Short But Important Reminder On The 1099 -

As a short reminder, the big deal about 1099's is really an illusion.  1099 or no 1099, if the debt is forgiven, the borrower has income to report to the IRS.  No exceptions!  Too many people come to me and say they want me to negotiate with the lender so that they don't get a 1099.  I ask them why?  They tell me that if they don't get a 1099, they don't have to report the income they would get on the debt they did not pay.  The next question is why does the bank get to decide what the IRS usually has jurisdiction to decide?  The answer is of course that the lender giving a 1099 means squat - unless the borrower is intent on committing tax fraud by not reporting income.  What relief that is available to the borrower are two opportunities to not recognize up to all of the income.  These are discussed in detail in my article on the Sellers Always Have Income.

Short Sale "Bookends" -

Note that these are the general parameters that we have seen over several years of dealing with loan workouts.  There are always exceptions where the decision of the lender is simply without logic.

Illogical example #1 - The borrower is without a job, has moved out of the house and is living with one of the spouses' parents out of state.  The house is now valued at $190,000 to $210,000 and the loan is at $350,000 and has been on MLS at $200,000 for 3 months.  One quarter of the homes in the neighborhood are in some kind of pre-foreclosure or distress.  The lender refuses to accept a contract at $178,000.

Illogical example #2 - The borrower owns two businesses and shows annual gross income of $500,000.  Borrower has 4 homes all investment and lives in another (5 altogether).  Lender accepts a short sale on one investment home at 10% under value, leaving $70,000 short on the mortgage payoff.  Borrower asks for a letter of release from the lender that it will not pursue the shortage on the promissory note and the bank gladly provides that letter, letting the borrower off from every having to worry about the shorted promissory note.

I call these the "bookends" to the short sale definition of what fits the parameters of the banks.  As you can see, even the bookends can be moving targets, since neither makes any sense.  Fitting everything else in the middle leaves a really big gray area on the fringes of the middle!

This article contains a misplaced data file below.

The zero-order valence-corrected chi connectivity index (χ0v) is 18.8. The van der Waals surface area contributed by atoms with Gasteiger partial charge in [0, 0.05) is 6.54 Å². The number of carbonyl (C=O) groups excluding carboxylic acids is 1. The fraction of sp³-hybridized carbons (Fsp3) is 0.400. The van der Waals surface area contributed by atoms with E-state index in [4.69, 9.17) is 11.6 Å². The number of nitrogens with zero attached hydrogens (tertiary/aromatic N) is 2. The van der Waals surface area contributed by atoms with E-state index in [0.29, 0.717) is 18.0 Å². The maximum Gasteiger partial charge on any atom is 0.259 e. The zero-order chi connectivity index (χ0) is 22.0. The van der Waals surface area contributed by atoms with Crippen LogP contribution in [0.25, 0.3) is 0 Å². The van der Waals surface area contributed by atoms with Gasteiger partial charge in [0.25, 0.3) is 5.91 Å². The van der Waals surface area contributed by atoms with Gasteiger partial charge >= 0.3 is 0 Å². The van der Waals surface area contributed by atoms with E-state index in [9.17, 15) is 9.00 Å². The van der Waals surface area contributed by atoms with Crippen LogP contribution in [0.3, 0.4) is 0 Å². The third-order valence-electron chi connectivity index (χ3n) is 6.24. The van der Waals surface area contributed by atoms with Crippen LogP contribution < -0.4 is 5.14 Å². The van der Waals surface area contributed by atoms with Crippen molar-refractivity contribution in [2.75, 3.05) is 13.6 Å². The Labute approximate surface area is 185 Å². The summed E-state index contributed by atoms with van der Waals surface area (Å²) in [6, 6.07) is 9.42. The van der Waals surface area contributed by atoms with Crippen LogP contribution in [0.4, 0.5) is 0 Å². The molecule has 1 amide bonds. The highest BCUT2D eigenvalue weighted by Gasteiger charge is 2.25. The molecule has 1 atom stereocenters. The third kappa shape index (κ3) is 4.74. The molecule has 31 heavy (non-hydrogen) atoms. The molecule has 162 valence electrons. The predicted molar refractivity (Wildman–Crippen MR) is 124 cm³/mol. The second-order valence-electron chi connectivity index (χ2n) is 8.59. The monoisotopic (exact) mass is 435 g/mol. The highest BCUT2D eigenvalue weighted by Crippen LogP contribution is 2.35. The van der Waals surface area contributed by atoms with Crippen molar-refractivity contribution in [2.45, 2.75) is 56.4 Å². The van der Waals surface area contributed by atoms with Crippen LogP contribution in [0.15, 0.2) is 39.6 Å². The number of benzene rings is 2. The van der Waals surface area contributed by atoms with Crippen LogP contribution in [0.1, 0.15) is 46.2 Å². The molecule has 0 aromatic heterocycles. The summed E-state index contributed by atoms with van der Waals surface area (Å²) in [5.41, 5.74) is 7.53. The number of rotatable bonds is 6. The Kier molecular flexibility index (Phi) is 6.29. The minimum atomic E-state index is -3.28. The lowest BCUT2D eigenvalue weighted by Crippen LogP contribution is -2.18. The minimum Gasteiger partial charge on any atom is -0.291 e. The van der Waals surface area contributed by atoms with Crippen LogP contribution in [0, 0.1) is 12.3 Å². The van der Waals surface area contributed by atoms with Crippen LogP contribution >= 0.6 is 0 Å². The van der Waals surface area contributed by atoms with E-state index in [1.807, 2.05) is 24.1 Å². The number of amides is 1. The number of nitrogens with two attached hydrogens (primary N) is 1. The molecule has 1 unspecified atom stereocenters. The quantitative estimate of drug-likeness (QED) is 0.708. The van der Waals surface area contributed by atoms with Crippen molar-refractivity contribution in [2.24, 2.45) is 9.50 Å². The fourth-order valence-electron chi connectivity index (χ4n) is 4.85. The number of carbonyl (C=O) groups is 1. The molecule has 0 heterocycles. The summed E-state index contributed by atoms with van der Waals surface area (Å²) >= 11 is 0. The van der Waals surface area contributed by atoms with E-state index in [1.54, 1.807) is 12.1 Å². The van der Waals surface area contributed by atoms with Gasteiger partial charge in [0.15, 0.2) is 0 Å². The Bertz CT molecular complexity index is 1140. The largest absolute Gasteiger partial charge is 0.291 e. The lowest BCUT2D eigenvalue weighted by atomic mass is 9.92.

No Science To The Short Sale -

There is no set course to the successful short sale presentations to the lender.  We have seen 5 page packages and 50 page packages get approved.  It depends on the lender.  It depends on the borrower's situation.  It depends on the property.  Notwithstanding, we find that the best opportunity for a short sale to be successful is to provide a simple yet complete package to the lender - keep it simple - but back up the assertions made in the presentation.

You have probably heard about the one, two or even three months to get the bank to even start to move on a short sale application.  Again, this is hit and miss.  This winter we made two presentations to the same lender, one in early March and one in mid April.  Same neighborhood.  The April package got a BPO call from the lender in only 2 weeks.  We are still waiting on the March package! (Yes, we confirmed that the lender has it and they confirm that they are working on it).

Lender Overload -

It appears that since most lender loss mitigation department personnel are carrying 500 to 600 files per person, the best opportunities for success should be on the packages that are clear cut, summarized, and organized.  But each package must be accompanied by someone that will call the lender to get status reports on the package at least weekly. I was amazed with one lender when we called them to ask why the lender had not even acknowledged that they received the package.  Incredibly, the answer was that they take no action on any package received until someone calls to find out the status on the file!

Short sales have a long history of being in the arsenal of lenders for loss mitigation and loan workout issues.  Used properly, the short sale can be a benefit to the lender and the borrower and an opportunity for a buyer with patience to obtain a relative bargain in the marketplace.

Richard Zaretsky, Esq., RICHARD P. ZARETSKY P.A. ATTORNEYS AT LAW, 1655 PALM BEACH LAKES BLVD, SUITE 900, WEST PALM BEACH, FLORIDA 33401, PHONE 561 689 6660  RPZ99@FLORIDA-COUNSEL.COM - FLORIDA BAR BOARD CERTIFIED IN REAL ESTATE LAW - We assist Brokers and Sellers with Short Sales and Consult with Brokers and Sellers Nationwide!  Shortsales@Florida-Counsel.com For a complete listing of articles by Mr. Zaretsky see: SHORT SALES AND MORTGAGE MODIFICATIONS TABLE OF CONTENTS